Students registering frustration with lack of course availability

Kiley Snow, a junior biochemistry major. Photo by Mari Lundin

Registration can be a frustrating process for students who need to get into required classes.

During registration, students encounter an array of issues getting into classes they need to take in order to graduate on time. Some students struggle getting into courses that are only offered in the spring or fall, an inadequate number of sections available, student’s unmet or unknown requirements, and late student registration dates.

Junior Kiley Snow, biochemistry and molecular biology major, was assigned a sophomore registration date because her Spanish pass/no pass course was not counted towards her registration credits.

“It doesn’t make sense that I’ve taken and passed just as many credits as the next junior but I have to register two days later because I took a pass/no pass class,” Snow said.

Snow emailed her academic advisor after receiving her registration date. The academic advisor told her she was assigned the sophomore registration date because she hadn’t taken enough credits. Snow ended up realizing the pass/no pass course didn’t attribute to her registration standing.

The academic advisor didn’t respond to an email request for comment.

Snow didn’t get into two of courses she needed, biochemistry and nutrition 200, to stay on track to graduate in the spring of  2020. She needed to take the classes this year or she wouldn’t have her prerequisites fulfilled for her senior year classes, which would push her graduation date back from spring 2020 to fall 2020.

“It’s frustrating when I need to take these classes this semester to stay on track,” Snow said. “If I don’t get in then it throws my whole schedule off and I don’t graduate on time.”

Snow emailed Dr. L. Andrew Lyon, the head of Schmid College of Science and Technology, who opened the sections on MyChapman to allow Snow and other students to enroll to accommodate for the demand. 

The department chair of each department is responsible for opening up more sections for courses offered in their area, according to Ken Murphy, the Associate Provost for Academic Administration.

“There are more problems with seats in classes at Chapman than there should be,” Murphy said. “I’m sensitive to this topic and I actively send department chairs emails to say please open sections, consider the plight of the students,” he added.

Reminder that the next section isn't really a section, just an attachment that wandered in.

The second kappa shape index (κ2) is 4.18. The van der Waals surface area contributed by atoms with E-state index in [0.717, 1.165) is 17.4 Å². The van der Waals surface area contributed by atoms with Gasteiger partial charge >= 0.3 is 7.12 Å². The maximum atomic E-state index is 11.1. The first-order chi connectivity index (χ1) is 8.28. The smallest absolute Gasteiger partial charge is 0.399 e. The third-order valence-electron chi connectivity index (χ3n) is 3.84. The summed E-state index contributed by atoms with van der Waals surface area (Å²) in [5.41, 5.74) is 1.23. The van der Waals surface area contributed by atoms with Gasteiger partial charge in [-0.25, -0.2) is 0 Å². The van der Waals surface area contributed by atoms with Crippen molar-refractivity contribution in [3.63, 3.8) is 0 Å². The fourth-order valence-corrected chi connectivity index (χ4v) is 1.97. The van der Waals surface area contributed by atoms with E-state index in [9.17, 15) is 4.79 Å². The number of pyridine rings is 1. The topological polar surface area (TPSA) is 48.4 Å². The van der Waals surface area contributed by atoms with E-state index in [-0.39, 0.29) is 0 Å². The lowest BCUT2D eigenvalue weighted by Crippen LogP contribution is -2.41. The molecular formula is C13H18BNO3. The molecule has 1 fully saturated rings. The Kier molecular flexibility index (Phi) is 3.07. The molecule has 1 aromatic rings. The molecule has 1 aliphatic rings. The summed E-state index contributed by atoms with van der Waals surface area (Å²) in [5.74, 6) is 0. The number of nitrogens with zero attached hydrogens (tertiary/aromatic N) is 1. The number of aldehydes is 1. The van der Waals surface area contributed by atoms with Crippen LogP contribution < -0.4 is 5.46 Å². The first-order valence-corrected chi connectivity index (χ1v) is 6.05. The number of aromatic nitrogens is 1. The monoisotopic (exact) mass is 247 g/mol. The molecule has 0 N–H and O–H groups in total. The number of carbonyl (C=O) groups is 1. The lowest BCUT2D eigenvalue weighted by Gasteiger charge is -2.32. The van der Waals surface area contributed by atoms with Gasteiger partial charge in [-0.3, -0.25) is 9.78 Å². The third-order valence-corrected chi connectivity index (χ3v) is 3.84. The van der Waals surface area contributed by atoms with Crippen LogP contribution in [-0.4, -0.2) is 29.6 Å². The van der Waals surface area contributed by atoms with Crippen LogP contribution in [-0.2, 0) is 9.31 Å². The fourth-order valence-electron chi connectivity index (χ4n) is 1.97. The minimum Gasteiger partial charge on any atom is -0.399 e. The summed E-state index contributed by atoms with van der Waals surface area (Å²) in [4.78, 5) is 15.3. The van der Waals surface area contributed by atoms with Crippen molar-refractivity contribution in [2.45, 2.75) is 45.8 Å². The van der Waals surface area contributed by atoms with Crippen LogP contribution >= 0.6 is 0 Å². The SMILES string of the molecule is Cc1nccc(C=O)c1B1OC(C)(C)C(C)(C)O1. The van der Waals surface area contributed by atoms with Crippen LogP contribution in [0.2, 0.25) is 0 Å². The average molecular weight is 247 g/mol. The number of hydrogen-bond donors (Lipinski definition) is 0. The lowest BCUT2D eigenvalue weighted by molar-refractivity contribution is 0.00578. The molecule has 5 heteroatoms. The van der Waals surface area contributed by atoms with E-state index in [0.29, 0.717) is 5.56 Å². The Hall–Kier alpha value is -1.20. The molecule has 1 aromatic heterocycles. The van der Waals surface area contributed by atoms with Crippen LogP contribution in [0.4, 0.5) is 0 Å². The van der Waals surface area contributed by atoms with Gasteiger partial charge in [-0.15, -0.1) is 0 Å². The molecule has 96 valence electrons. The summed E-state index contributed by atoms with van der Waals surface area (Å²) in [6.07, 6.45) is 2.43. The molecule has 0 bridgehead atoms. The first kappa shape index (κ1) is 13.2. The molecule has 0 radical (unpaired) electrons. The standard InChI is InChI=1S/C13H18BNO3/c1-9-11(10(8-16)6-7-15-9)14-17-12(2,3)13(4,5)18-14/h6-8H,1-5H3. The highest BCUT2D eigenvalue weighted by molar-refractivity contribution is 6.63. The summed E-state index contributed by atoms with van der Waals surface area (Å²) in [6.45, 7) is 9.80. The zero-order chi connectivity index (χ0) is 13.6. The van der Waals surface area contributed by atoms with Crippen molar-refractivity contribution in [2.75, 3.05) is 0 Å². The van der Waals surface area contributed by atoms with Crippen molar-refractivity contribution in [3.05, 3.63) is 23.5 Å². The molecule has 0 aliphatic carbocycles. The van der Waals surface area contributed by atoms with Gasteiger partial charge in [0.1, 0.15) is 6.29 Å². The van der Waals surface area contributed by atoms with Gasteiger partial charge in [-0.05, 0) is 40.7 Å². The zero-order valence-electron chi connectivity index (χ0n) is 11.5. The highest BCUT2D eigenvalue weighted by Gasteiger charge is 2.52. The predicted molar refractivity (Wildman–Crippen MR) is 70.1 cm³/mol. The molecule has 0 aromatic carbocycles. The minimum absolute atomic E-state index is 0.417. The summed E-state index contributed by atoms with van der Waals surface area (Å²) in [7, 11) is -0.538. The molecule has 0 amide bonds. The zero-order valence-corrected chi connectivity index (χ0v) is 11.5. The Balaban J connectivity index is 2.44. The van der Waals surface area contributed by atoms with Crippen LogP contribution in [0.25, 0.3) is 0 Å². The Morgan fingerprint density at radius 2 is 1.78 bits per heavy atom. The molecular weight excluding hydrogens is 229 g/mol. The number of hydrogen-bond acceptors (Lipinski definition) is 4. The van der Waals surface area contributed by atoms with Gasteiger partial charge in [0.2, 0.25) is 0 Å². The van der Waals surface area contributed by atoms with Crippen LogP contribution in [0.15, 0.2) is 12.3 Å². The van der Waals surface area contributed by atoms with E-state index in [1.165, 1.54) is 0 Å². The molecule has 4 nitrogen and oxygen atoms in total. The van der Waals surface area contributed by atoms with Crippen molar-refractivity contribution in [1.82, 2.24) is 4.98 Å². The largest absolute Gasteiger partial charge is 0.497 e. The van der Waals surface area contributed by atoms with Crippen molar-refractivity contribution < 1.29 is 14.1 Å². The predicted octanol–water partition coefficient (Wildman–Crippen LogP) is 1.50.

Murphy’s happy to meet with students to hear them out and can go to departments in confidentiality provide feedback to try and resolve issues, he said.

“One of the most frustrating things, from my perspective, is that we don’t have a good grip on forecasting how many seats we need,” Murphy said.

Administration does their best to use the information they have but there are still issues, he said. He accredited these issues to three main areas: an abundance of class options for students who take classes all over the place, a system that needs tightening, and growth.

The undergraduate population has risen from 6,005 students in fall 2013 to 7,020 in fall 2017 when the biggest incoming class in Chapman’s history was admitted. Despite the growing student body, class sizes remain mostly small and the student to faculty ratio sits at 14:1, according to Chapman’s facts and rankings.

Most undergraduate classes range from 10-29 students, the average number of students per class 23, according to Chapman’s website. This count exempts “irregular” courses such as internships, independent study, and thesis courses that are much smaller in size.

Although the exact number of courses added over the past four years is unknown, it has most likely increased; class size, however, has remained the same, according to Murphy. He also acknowledged that there’s been an increase in large classes, those with 40 or more students.